Mom accused in murder on suicide watch
Austin L. Miller
OCALA – Violet Love Ray, the Belleview woman accused of murdering her 2-year-old adopted daughter, was placed on suicide watch at the Marion County Jail following her arrest Tuesday.
Lead Detective Rhonda Stroup said Ray was placed on suicide watch as a precaution because she was despondent when she was arrested following a court hearing for termination of paternal rights at the Marion County Courthouse. Stroup said a family member also mentioned something about depression.
The 35-year-old mother of six adopted children had been indicted on charges of first-degree murder, aggravated child abuse and child neglect in connection with the death in December of Faith J. Ray.
Before Ray's first appearance in front of Judge Steven Rodgers via video link at the Marion County Jail, the Ray could be seen chatting, smiling and sharing a laugh with fellow inmates.
Her hearing began at about 9:30 a.m. Wednesday, and Ray was silent and stone-faced as she walked barefoot the podium to talk with the judge. Speaking in a soft voice, Ray told Rodgers that her attorney is Michael Johnson.
She said her children were in foster care and that she does not work. Rodgers set Ray’s bond at $135,000, and warned her not to have unsupervised contact with anyone under 18.
Emerging from the make-shift courtroom, Ray refused comment to the news media and held her head down as she was escorted to a holding area.
Johnson said he had no comment about the case.
On Tuesday, sheriff's detectives Stroup and Mark Peavy went to the courthouse for a Department of Children and Families hearing involving Ray's parental rights.
At the end of the hearing, the detectives arrested Ray. Stroup said that, once the handcuffs were placed on her, Ray fell to the floor. Detectives immediately called for medical assistance. Emergency medical officials arrived, checked her vital signs and found her to be in good health; and Ray refused treatment, according to the Sheriff's Office.
Ray was taken to the Marion County Jail and booked in a 7 p.m. As she was led to the jail, Ray, who was wearing a black coat and no shoes, offered no comment and held her head down.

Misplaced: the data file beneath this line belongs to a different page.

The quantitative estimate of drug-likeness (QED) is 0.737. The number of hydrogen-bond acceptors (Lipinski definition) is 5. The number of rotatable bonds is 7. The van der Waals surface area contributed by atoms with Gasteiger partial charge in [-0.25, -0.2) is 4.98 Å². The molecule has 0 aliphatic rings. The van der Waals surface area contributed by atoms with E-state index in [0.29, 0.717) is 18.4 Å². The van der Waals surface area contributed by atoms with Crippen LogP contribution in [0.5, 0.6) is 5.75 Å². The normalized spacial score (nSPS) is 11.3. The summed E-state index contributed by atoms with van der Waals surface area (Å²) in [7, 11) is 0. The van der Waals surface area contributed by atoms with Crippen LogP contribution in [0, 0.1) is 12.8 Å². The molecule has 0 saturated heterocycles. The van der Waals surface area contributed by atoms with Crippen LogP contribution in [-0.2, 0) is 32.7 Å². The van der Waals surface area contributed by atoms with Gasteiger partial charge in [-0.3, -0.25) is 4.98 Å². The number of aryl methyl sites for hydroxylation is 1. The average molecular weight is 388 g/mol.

Faith J. Ray, one of her six adopted children, died several months ago. Faith had been taken to Munroe Regional Medical Center in Ocala on Dec. 6 and flown to Shands at the University of Florida in Gainesville. An emergency room doctor told sheriff's investigators Faith had a brain bleed, which was life-threatening, as well as bruising on her arms, chest and legs.
The girl died at Shands on Dec. 8, and the Medical Examiner's Office determined the death was a homicide. Sheriff's Maj. Chris Blair said a county grand jury indicted Ray on March 6, and the indictment was sealed.
Among the adoptive children was Faith’s brother, who at the time of his sister’s death was 1 year old.
Ray reportedly told detectives various reasons why Faith had bruises, including that the child bruised easily.
FOSTER MOM CALLS FAITH 'A NORMAL BABY'
Brittany Jones, a foster parent who took Faith in on July 12, 2006, when she was 9 days old, disputes those claims.
“They lied about Faith bruising herself. She was a good child,” Jones said Wednesday.
Kid Central Inc. had asked if Jones could take the baby girl as a foster child. Jones said an official later told her Faith had cocaine in her system when she was born.
“When I got her, she was fine and acting like a normal baby,” she said.
In January, after Faith’s brother, Micah Ray, was born Dec. 1, 2007, Jones said she was approached by Children's Home Society about adopting him. At the time of his birth, Jones said Micah had several heath issues, including asthma.
Jones said she could not handle both children, so Children's Home Society told her that several married couples would be willing to take the children because they did not want to separate them.
Faith was then turned over to the Rays on March 10, 2008, Jones said. Before the adoption, Jones said she met the Rays on two or three occasions so that they could get acquainted with each other.
Jones said after the adoption she never saw Faith again, because every time she called to set up a time or place they could met, she couldn't get a hold of Ray.
Jones felt horrible about what happened to Faith, she said. "I'm glad they finally charged her.